I’m not sure if I’m alone in this, or if it’s common amongst those who repair their own gadgets.
6 Weeks into Project 365! I really need to get better at posting this as part of my routine (perhaps Sunday is a good habit to get into). You can of course watch it progress through the week on Flickr if you wish.
Another week, another round of pictures. I’ll hopefully get better at posting these promptly at the conclusion of a week.
On this rainy Saturday I was reading a NY Times article about work-life balance, obviously with my work email open in another tab.
The topic is somewhat interesting considering when I entered the work place it was just a few years into the 24×7 work treadmill that quickly became the new normal. On top of that, supporting a 24x7x365 news site it seems even more natural. In my eyes the days of a 9:00 AM – 5:00 PM Monday-Friday job are clearly dead and unlikely to ever return. While my primary task is day-to-day development, I also support the site, meaning when there’s a major news even (planned or unplanned), or a technical problem, that means we’re stepping up. Election nights are planned, shootings, major deaths, etc. are obviously not. Systems fail, things need to be upgraded, scheduling with a 24x7x365 newsroom who needs to always be ready to go is hardly easy. I should note that’s in addition to having a top-notch 24x7x365 operations team a phone call or email away. The repeated use of “24x7x365” is intentional.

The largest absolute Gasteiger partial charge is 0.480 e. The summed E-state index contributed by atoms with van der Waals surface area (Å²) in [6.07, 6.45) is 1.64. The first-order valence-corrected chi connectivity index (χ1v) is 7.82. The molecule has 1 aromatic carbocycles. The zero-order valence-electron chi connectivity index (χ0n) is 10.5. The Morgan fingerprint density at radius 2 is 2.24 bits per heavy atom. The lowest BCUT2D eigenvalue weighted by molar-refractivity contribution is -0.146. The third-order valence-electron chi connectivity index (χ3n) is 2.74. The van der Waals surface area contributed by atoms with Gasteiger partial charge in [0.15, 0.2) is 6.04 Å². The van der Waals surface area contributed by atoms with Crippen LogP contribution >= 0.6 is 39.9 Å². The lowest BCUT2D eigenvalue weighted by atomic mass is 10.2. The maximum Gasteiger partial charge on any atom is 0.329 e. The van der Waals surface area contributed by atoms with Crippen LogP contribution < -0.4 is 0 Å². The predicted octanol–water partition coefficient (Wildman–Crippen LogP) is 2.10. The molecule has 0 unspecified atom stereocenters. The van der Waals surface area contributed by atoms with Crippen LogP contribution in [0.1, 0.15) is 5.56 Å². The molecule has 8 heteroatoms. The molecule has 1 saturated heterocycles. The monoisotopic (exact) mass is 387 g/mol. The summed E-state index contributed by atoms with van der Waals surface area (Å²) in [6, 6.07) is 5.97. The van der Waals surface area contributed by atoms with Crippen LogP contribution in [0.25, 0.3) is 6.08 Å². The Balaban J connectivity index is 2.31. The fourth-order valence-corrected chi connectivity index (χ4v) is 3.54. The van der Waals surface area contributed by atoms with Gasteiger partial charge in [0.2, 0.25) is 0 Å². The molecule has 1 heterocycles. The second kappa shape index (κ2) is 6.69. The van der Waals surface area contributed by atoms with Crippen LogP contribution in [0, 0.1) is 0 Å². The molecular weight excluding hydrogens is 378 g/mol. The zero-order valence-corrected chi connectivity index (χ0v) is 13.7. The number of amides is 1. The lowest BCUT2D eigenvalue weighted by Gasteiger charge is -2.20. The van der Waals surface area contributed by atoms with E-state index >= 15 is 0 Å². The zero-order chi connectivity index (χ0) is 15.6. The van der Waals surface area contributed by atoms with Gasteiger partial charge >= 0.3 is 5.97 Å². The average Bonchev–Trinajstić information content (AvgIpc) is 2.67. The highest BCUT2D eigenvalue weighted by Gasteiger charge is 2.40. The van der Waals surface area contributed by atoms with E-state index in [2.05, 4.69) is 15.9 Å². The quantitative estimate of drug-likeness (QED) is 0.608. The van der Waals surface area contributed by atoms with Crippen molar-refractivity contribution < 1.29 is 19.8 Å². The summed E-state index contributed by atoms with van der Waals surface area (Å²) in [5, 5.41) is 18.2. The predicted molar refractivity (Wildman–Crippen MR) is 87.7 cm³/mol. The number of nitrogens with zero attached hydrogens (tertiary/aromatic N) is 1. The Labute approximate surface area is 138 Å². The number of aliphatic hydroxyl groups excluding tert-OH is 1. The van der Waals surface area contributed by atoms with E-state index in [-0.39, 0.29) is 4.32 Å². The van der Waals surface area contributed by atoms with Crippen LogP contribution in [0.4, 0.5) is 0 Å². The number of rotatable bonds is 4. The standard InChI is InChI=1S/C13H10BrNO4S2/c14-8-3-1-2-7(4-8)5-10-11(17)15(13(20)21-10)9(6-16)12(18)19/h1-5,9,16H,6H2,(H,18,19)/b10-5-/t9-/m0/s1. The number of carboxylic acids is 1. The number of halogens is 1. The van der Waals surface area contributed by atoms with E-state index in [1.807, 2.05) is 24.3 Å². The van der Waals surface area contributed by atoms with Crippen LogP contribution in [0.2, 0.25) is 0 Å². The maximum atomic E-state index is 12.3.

Throw in my extensive reading to keep up on things, constant need to hack on things, occasional desire to write about things, and I think I find myself identifying with the people profiled in the article to some small degree. Truthfully I was like this in college already, having a job just replaced the academic part.
On a side-note, while I was reading this article I did a double-take when I saw John Lilly’s name mentioned. I’ve seen his name in the press on many occasions, but never unexpectedly ;-).